MEITE students take a combination of core and concentration courses, which allows their learning experiences to be customized to their individual interests. Even with such a diverse catalog of courses available to them, a common thread cutting across the courses is that students complete projects, assignments, and learning experiences that are innovative and prepare them for industry-based success. Examples of these projects are:
A major component of the MEITE program is focused on “making things” and this page highlights student-led projects. Each of these projects utilized Design Thinking and collaboration to create it! While some of the projects are ongoing and others have come to an endpoint, they each are unique to the MEITE program! We encourage you to click the links and explore the projects!
This website allows educators to click an ISTE Student Standards and see how to teach it!
The ISTE Standards website was designed by students in EDUC 789 during the spring of 2020. The idea was simple but the project was monumental! With the state of North Carolina adopting the ISTE Student Standards to be taught starting in the Fall of 2020, this website was created for educators to click an ISTE Student Standard, along with a Grade Level, and/or Content Area and then locate instructional ideas for implementing that standard in their classroom. In addition, each instructional idea is paired with free edtech that educators will need to blend the standard into their lesson. Though this website began in the spring of 2020, it continues to be developed!
Established Fall 2019 and advanced through Spring 2020
Future Bosses aims to make entrepreneurial education accessible to communities of color.
Future Bosses is a MEITE student-developed with a mission to bring entrepreneurialism to communities that have historically not had access to it. Future Bosses began as a project in Dr. Ryoo’s EDUC 795 course, when students created a prototype of a website and a fledgling vision for it. Students continued to use Design Thinking in EDUC 789 to develop the early prototype into a full-fledged event that was going to have over 100 attendees, including middle and high school students along with local entrepreneurs. The students also earned grant funding for the event, so it would be no cost for any attendee! Unfortunately, due to COVID-19, the students needed to pivot the event, and they repositioned Future Bosses as a toolkit educators would need to hold such an event! We hope to see a Future Bosses event soon!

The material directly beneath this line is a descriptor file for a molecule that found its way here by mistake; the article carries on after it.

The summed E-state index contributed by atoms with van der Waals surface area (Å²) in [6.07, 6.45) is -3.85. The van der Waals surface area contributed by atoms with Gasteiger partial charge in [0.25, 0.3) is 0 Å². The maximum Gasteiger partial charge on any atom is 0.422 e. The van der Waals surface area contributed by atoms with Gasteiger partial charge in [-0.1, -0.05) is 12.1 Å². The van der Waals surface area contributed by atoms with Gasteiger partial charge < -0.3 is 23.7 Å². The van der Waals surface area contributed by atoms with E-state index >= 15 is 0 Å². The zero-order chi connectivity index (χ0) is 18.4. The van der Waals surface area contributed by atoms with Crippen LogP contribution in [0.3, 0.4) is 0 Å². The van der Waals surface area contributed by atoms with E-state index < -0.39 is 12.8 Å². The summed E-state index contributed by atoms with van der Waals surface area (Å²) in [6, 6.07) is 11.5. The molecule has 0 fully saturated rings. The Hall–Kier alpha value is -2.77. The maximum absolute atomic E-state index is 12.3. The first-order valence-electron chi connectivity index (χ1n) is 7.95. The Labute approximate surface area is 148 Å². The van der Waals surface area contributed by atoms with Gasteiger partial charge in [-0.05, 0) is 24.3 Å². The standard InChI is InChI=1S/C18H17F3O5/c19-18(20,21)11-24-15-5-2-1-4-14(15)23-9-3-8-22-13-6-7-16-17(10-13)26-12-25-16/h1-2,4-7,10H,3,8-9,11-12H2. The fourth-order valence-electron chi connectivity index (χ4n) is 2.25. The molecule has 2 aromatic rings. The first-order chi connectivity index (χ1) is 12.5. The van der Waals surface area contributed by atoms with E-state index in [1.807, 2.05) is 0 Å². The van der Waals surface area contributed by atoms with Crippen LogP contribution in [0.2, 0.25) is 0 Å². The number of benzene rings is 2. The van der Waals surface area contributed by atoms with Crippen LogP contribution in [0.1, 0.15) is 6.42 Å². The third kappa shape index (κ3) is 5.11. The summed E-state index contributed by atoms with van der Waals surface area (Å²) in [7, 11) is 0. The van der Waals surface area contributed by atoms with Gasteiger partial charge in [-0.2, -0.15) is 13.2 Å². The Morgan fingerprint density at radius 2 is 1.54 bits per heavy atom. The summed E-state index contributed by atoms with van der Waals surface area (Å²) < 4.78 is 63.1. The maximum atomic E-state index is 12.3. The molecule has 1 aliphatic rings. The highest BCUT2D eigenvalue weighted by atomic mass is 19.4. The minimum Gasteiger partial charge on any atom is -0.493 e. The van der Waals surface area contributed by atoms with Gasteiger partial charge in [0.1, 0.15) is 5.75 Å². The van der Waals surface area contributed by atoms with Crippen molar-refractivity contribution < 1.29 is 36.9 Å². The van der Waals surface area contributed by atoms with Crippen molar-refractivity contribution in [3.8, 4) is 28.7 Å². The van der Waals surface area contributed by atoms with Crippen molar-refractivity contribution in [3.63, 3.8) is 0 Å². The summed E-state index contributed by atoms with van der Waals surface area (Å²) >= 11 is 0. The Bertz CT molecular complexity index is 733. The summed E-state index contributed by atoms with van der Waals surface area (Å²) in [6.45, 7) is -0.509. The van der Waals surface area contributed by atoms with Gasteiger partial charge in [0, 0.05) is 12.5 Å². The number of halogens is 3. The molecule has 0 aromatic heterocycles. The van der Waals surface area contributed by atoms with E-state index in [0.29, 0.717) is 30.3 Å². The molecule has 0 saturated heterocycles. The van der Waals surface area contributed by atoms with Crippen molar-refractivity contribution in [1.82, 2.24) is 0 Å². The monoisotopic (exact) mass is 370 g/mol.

After COVID-19 impacted plans for an entrepreneurial summer camp, graduate students Daisy Magnus-Aryitey and Paige H. created an entrepreneurial field guide to mail to the 50+ students who could no longer attend. Called “Founders, Inc.,” the first edition features articles on entrepreneurship, interviews with local success stories, and activities like crossword puzzles and entrepreneurial writing activities.
MEITE’s eBook Series
Each cohort publishes their own volume of In-Progress: Ideas, Insights, and Innovations to Propel the Future of Education, and all students in EDUC 767 have the opportunity to publish a chapter. The chapters are a place where students get to explore a “wicked problem” though the lens of design thinking and share their ideas. The iBook link to published volumes are below, and students retain the copyright for their chapter. Access the In-Progress series here.
The MEITE program is entering an exciting time, as we are advancing in our work to “prepare leaders who produce, utilize, and analyze high-impact educational innovations for the social good across the public and private sectors.”
Many students were taking their third or fourth course in their track focus-area, including Learning Analytics, Startup UNC, and Emerging Technologies, among other courses. Outside of the classroom, three MEITE students and an alum were selected to pitch at Innovate Carolina’s annual showcase event, which was scheduled for April 2020.
"I liked the interdisciplinary approach to the program… [it] gave me the opportunity to take classes in the School of Education, School of Information and Library Science, Kenan-Flagler Business School, and the computer science department"